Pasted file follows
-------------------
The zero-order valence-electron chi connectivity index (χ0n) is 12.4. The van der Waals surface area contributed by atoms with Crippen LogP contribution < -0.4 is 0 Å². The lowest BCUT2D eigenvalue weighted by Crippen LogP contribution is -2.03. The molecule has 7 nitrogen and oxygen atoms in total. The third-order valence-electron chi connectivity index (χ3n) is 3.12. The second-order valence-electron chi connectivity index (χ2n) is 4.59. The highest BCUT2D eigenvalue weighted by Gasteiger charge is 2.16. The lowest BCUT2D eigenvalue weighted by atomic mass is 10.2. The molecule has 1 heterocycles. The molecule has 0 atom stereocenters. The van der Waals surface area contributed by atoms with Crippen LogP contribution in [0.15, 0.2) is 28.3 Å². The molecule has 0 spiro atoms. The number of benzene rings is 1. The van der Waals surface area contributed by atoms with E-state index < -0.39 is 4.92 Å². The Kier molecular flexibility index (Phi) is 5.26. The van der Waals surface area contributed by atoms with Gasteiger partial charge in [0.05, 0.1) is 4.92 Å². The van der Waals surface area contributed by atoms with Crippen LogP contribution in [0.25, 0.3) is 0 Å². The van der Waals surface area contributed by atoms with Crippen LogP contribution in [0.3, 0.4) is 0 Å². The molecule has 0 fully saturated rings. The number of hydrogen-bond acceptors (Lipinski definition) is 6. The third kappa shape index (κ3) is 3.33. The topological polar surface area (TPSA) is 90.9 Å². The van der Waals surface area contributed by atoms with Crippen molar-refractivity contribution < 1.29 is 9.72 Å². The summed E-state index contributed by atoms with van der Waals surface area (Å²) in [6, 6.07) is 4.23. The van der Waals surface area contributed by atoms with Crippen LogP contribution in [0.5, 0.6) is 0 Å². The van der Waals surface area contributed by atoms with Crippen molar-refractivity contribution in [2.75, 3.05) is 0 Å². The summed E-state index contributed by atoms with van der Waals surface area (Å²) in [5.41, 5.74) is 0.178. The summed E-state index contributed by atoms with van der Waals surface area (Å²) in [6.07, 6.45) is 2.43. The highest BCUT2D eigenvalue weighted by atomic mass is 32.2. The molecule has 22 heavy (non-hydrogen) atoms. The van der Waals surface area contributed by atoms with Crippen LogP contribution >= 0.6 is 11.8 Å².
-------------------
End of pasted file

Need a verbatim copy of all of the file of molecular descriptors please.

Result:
The zero-order valence-electron chi connectivity index (χ0n) is 12.4. The van der Waals surface area contributed by atoms with Crippen LogP contribution < -0.4 is 0 Å². The lowest BCUT2D eigenvalue weighted by Crippen LogP contribution is -2.03. The molecule has 7 nitrogen and oxygen atoms in total. The third-order valence-electron chi connectivity index (χ3n) is 3.12. The second-order valence-electron chi connectivity index (χ2n) is 4.59. The highest BCUT2D eigenvalue weighted by Gasteiger charge is 2.16. The lowest BCUT2D eigenvalue weighted by atomic mass is 10.2. The molecule has 1 heterocycles. The molecule has 0 atom stereocenters. The van der Waals surface area contributed by atoms with Crippen LogP contribution in [0.15, 0.2) is 28.3 Å². The molecule has 0 spiro atoms. The number of benzene rings is 1. The van der Waals surface area contributed by atoms with E-state index < -0.39 is 4.92 Å². The Kier molecular flexibility index (Phi) is 5.26. The van der Waals surface area contributed by atoms with Gasteiger partial charge in [0.05, 0.1) is 4.92 Å². The van der Waals surface area contributed by atoms with Crippen LogP contribution in [0.25, 0.3) is 0 Å². The van der Waals surface area contributed by atoms with Crippen LogP contribution in [0.3, 0.4) is 0 Å². The molecule has 0 fully saturated rings. The number of hydrogen-bond acceptors (Lipinski definition) is 6. The third kappa shape index (κ3) is 3.33. The topological polar surface area (TPSA) is 90.9 Å². The van der Waals surface area contributed by atoms with Crippen molar-refractivity contribution < 1.29 is 9.72 Å². The summed E-state index contributed by atoms with van der Waals surface area (Å²) in [6, 6.07) is 4.23. The van der Waals surface area contributed by atoms with Crippen LogP contribution in [0.5, 0.6) is 0 Å². The van der Waals surface area contributed by atoms with Crippen molar-refractivity contribution in [2.75, 3.05) is 0 Å². The summed E-state index contributed by atoms with van der Waals surface area (Å²) in [5.41, 5.74) is 0.178. The summed E-state index contributed by atoms with van der Waals surface area (Å²) in [6.07, 6.45) is 2.43. The highest BCUT2D eigenvalue weighted by atomic mass is 32.2. The molecule has 22 heavy (non-hydrogen) atoms. The van der Waals surface area contributed by atoms with Crippen LogP contribution >= 0.6 is 11.8 Å².